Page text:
“Classmate and future New York State official William Stern remembered Scalia in his high school days:   “This kid was a conservative when he was 17 years old. An archconservative Catholic. He could have been a member of the Curia. He was the top student in the class. He was brilliant, way above everybody else.”

“An arch conservative Catholic”.

Scalia went on to Georgetown and Harvard Law and was eventually appointed by St. Ronnie to the Court.  I did not go to Georgetown and Harvard.  I went to night school at City University for my B.A. and made a living.

At the time of his death he was still an arch conservative Catholic.  A member of Opus Dei (so is Clarence Thomas),  He had 9 children.

I am not and never was a good Catholic.

My mother spent her teenage years in a Catholic convent as a “ward of the state” during the 1930s.  When she turned 18 she left, high school diploma in hand.  She had no job.  She had no money.  She couldn’t drive.  My paternal grandmother took her in off of the streets.  Grandma was a red.

And after all those years in a convent my mother never attended a church again.

She insisted that my brothers and I attend public schools.   And she insisted we see how the working man lived.  Religion had no part in our lives.

Though we both grew up in the Italian American experience, just a few years apart in age and living only a subway ride from each other. we ended up with completely different world views.

On every issue, from gender and racial equality, affirmative action, voting rights, abortion, gay rights, marriage equality, money in politics, the death penalty, the right to own guns, Bush v. Gore, Antonin for all his brilliance and education, was on the wrong side.

He raged when the Court struck down Texas’ sodomy laws ranting that it would lead to homosexual marriage – marriage equality.  And indeed it did to Scalia’s dismay.  Still, the sun rose over the Republic.

In an op-ed for The New York Times, federal appeals judge Richard Posner and Georgia State University law professor Eric Segall described as radical Scalia’s positions on cultural issues, in particular homosexuality and same-sex marriage. In their view, Scalia’s positions reflected an apparent belief that the religious stances supposedly held by the majority of US citizens should take precedence over the Constitution in deciding over morality issues. For the authors, that argument characterized Scalia as a theocratic majoritarian.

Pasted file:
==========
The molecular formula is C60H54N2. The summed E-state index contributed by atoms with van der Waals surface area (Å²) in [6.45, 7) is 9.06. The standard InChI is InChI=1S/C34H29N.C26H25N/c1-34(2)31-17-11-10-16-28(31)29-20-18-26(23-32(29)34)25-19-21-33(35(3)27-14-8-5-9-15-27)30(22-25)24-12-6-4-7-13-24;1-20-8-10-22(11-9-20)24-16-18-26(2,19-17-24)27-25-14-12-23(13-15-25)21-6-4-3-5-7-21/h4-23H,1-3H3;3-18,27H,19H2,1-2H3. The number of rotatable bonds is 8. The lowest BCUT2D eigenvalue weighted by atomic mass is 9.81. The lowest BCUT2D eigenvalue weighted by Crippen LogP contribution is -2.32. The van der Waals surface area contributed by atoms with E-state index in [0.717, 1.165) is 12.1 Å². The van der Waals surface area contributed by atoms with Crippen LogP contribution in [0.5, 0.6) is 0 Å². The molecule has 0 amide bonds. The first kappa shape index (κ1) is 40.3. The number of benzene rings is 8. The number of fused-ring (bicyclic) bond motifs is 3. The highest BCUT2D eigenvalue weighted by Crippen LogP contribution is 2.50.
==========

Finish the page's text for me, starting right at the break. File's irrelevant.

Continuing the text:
Scalia opined that it was ok for Oklahoma to execute someone who was 15 years old when the crime was committed, mocking the majority’s claims that a national consensus had emerged against the execution of those who killed while under age, and noted that less than half of the states that permitted the death penalty prohibited it for underage killers. He castigated the majority for including in their count states that had abolished the death penalty entirely.

That’s cold.

In 2008, the Court considered a challenge to the gun laws in the District of Columbia. Scalia wrote the majority opinion in District of Columbia v. Heller, which found an individual right to own a firearm under the Second Amendment. Scalia traced the word “militia”, found in the Second Amendment, as it would have been understood at the time of its ratification, and stated that it then meant “the body of all citizens”.  The Court upheld Heller’s claim to own a firearm in the District.

Scalia’s opinion for the Heller Court was widely criticized by liberals, and applauded by conservatives.  However, Seventh Circuit judge Richard Posner disagreed with Scalia’s opinion, stating that the Second Amendment “creates no right to the private possession of guns”. Posner called Scalia’s opinion “faux originalism” and a “historicizing glaze on personal values and policy preferences”.

Justice Scalia’s world view, IMHO, was forged in his youth – it is a world of hierarchy, sin and place,  Each one of us has to know our place  Antonim could see it in the Constitution and if you could not, you simply did not belong in the same room with him.

His argument against abortion rights is essentially that it isn’t in the Constitution therefore if the nation wants abortion rights they should be legislated and not established by the Court’s “activism” in striking down state laws against abortion.  Notwithstanding that the Court has been striking laws it considers unconstitutional since Justice John Marshall.

One could make the same argument against segregation I guess

No one in the the back alleys of our cities, in those mean little houses in the dismal corners of our great land, where that American dream has been long forgotten, where a rusty coal stove sits in the living room, daddy smells of gasoline, momma is unpredictable, and where there is not a single book, none of these human beings was helped by the god like presence of Antonin Scalia.

He will be remembered by his wealthy friends as a nice, pleasant affable witty Italian American but he was not mourned by the people he might have helped – but didn’t.  His passing might have brought about a heart felt  flood of grief and tears from the poor, the oppressed, the marginalized -but it didn’t,  He never stood with them.  He stood always with power.